Turin only Italy’s 14th busiest airport in 2019; Ryanair is top carrier despite it not being a base; Alitalia operates just one route to Rome
Turin in northern Italy is possibly best known as the home of the car makers Alfa Romeo, Fiat and Lancia (and the stunning former Lingotto factory, the one with the test track on the roof as featured in the classic 60s movie The Italian Job), the Shroud of Turin and Juventus football team. It also hosted the 2006 Winter Olympics. The city’s airport lies around 15 kilometres north-northwest of the city centre and was built in 1953. It was renovated before the 1990 FIFA World Cup and also ahead of the Winter Olympics.
14th busiest airport in Italy
The airport handled just under four million passengers in 2019, ranking it as Italy’s 14th busiest airport. Between 2000 and 2019 traffic grew at an average of just 1.8% per annum. The airport’s seasonality profile is considerably flatter than most airports in Europe, highlighting its role as an industrial and commercial city rather than a tourist destination, though in winter the airport provides a gateway to a number of popular ski resorts.
International traffic has grown faster than domestic since 2000, averaging 2.3% growth up to 2019 compared with just 1.3% growth for domestic. However, in 2020, domestic traffic was down 53% compared with 2019, while international demand fell by 75%.
Ryanair is leading carrier
The leading carrier by some distance in 2019 was Ryanair. Despite the airport not being a designated base for the ULCC, it still offered 60% more capacity from the airport than its nearest rival, Blue Air. Ryanair first started serving Turin in 1999 from London STN and began a second route from Girona in 2004.
Around 30 routes have been tried by Ryanair over the years, 12 of which operated during 2019. The leading routes for the carrier that year were Palermo, Bari, London STN, Catania, Barcelona, Brindisi and Brussels CRL. Last year, as a response to the pandemic, Ryanair launched three additional domestic routes in late October to Cagliari, Lamezia Terme and Naples. Flights to Fez in Morocco, however, were suspended.
Blue Air focuses on Italy and Romania
For second ranked Blue Air, Turin is a base. The Romanian carrier started serving the city in November 2014 from Catania and in S17 was offering over 100 departures per week from the airport. This summer, according to Cirium Data and Analytics, Blue Air will serve 11 destinations non-stop from Turin, nine in Italy and two in Romania.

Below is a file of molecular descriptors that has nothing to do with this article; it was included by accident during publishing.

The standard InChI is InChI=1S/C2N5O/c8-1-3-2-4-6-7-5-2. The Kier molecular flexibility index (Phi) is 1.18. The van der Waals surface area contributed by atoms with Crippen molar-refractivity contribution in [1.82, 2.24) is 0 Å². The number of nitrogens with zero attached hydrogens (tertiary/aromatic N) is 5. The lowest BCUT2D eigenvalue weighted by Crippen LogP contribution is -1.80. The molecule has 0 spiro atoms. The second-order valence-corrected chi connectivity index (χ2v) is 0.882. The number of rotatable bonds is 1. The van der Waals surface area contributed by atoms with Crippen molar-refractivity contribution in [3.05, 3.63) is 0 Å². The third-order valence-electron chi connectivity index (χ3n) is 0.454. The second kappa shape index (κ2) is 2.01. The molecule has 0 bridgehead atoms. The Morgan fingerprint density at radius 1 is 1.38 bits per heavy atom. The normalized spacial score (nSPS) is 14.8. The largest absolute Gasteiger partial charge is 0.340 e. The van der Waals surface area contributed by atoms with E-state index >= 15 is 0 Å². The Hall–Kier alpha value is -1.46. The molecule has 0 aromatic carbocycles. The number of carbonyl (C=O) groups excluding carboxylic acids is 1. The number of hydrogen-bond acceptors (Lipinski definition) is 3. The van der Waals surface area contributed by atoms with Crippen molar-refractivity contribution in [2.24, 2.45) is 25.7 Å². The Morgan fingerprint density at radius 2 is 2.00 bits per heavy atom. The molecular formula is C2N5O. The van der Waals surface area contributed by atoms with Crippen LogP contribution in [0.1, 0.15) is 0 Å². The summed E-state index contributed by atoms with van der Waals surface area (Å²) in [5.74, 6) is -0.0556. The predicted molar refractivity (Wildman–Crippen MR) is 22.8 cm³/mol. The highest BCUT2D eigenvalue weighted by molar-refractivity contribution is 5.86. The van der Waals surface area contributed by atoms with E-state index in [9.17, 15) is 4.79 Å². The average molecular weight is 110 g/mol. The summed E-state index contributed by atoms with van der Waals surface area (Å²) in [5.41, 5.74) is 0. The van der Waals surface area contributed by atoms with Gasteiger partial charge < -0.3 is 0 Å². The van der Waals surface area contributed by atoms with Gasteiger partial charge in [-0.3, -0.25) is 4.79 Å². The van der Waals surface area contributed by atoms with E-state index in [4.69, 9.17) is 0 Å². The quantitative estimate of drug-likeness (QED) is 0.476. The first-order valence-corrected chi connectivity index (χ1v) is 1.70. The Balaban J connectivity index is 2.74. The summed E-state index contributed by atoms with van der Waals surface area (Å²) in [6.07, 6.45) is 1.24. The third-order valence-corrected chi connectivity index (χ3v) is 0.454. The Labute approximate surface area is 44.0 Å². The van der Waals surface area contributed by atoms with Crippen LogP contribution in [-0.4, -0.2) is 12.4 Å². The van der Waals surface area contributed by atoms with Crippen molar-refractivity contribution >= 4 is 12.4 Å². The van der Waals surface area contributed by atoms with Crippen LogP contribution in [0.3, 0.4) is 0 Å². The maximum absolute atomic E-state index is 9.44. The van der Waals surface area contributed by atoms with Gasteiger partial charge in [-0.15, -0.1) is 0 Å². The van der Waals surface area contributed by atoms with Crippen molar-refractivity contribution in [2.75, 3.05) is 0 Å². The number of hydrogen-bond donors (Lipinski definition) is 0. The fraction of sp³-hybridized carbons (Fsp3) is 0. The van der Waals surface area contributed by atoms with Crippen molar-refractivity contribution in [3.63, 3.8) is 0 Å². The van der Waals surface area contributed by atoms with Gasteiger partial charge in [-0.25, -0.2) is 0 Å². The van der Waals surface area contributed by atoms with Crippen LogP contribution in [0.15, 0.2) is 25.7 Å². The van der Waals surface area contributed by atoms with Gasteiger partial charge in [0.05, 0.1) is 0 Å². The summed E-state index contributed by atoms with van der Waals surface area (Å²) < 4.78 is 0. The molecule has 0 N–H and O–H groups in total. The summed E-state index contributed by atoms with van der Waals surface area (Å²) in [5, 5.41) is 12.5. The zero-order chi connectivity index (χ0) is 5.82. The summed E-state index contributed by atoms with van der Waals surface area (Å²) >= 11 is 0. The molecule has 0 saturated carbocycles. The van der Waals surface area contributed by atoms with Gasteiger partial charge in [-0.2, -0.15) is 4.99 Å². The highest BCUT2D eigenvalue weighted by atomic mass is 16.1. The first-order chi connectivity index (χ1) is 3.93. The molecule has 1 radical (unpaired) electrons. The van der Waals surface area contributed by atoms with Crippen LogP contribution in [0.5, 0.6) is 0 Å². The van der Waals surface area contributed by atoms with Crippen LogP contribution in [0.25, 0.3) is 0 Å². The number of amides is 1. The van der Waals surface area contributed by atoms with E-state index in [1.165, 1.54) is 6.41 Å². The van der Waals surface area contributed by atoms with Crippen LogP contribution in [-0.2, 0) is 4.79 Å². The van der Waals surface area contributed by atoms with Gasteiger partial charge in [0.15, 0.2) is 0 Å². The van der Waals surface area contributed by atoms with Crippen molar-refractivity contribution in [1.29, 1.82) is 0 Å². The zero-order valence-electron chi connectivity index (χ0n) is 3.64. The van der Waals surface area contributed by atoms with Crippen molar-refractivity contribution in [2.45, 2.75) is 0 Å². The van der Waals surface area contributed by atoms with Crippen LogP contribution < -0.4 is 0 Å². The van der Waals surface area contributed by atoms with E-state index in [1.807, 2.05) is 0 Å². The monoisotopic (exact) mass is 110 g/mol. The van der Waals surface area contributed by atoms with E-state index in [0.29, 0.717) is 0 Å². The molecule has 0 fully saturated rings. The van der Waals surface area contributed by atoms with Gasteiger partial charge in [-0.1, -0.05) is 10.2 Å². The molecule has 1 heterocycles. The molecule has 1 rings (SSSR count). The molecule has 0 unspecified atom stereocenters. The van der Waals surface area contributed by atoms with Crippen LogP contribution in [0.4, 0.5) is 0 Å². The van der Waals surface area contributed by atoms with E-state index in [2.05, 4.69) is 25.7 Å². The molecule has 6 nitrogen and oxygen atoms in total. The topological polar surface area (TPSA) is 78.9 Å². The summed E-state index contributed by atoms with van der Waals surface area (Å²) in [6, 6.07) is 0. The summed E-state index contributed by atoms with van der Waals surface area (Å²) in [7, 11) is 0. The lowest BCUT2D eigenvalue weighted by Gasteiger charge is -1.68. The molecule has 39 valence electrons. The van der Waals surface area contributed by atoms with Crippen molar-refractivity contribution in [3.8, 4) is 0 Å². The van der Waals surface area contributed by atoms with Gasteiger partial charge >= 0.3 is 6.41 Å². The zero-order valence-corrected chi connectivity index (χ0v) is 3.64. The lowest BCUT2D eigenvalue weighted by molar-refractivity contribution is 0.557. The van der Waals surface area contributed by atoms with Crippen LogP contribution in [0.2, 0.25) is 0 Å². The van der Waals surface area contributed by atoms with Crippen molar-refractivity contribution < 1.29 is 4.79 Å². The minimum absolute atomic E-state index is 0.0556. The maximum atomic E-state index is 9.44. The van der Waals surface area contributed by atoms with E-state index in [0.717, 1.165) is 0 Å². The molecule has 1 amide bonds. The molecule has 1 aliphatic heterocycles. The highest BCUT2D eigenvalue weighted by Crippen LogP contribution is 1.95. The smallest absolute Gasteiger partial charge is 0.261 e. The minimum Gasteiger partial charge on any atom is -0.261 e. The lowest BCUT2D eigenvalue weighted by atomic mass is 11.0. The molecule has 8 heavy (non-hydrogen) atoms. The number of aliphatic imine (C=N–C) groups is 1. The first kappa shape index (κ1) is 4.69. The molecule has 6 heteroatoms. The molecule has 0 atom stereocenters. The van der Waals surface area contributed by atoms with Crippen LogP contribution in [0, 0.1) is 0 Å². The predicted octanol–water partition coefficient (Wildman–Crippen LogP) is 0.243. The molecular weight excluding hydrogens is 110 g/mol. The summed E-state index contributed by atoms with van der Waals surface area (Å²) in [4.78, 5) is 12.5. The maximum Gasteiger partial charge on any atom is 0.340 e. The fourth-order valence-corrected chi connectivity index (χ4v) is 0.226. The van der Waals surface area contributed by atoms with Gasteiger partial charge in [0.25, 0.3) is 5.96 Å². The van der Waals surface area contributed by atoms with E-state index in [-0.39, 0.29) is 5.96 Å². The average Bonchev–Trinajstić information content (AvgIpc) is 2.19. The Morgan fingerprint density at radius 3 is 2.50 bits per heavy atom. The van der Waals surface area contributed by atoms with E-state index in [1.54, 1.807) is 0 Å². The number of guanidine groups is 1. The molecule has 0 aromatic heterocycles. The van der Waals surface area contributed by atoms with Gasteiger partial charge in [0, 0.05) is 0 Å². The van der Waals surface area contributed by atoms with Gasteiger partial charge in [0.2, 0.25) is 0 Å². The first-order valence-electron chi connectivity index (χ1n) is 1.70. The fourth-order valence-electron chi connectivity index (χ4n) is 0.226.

Alitalia was the third busiest airline in 2019. It offers just a single route to its hub at Rome FCO. Other flag-carriers serving the airport in 2019 included Air France, British Airways, Iberia, KLM and Royal Air Maroc. Although Lufthansa is no longer present, its subsidiary Air Dolomiti offers flights to Lufthansa’s hubs in Frankfurt and Munich. Maybe surprisingly, Turkish Airlines is not present, nor is fellow Star Alliance carrier SWISS.
Low-cost carriers expand
In recent years, other (U)LCCs have been growing in Turin. easyJet, Volotea, Vueling and Wizz Air have also started (and in some cases dropped) a number of routes. easyJet offers a number of winter-only services to various UK bases, but also flies year-round to Naples. Volotea now flies year-round to a number of domestic destinations as well as offering seasonal, summer routes to two Greek islands and Palma de Mallorca.
Wizz Air first began serving Turin in September 2014 from Bucharest. Since then it has added flights to Bacau (2021), Bari (2020), Chisinau (2019), Iasi (2020), Krakow (2019, since dropped), Palermo (2021), Tirana (2020) and Warsaw WAW (2015), with St. Petersburg service set to launch later this year.
This year should also see the start of new services with Binter Canarias (to Gran Canaria), easyJet (to Olbia), Luxair (to Luxembourg), and Ryanair (to Lviv). The route to Gran Canaria will be the airport’s longest this summer at 2,795 kilometres. There are no long-haul services.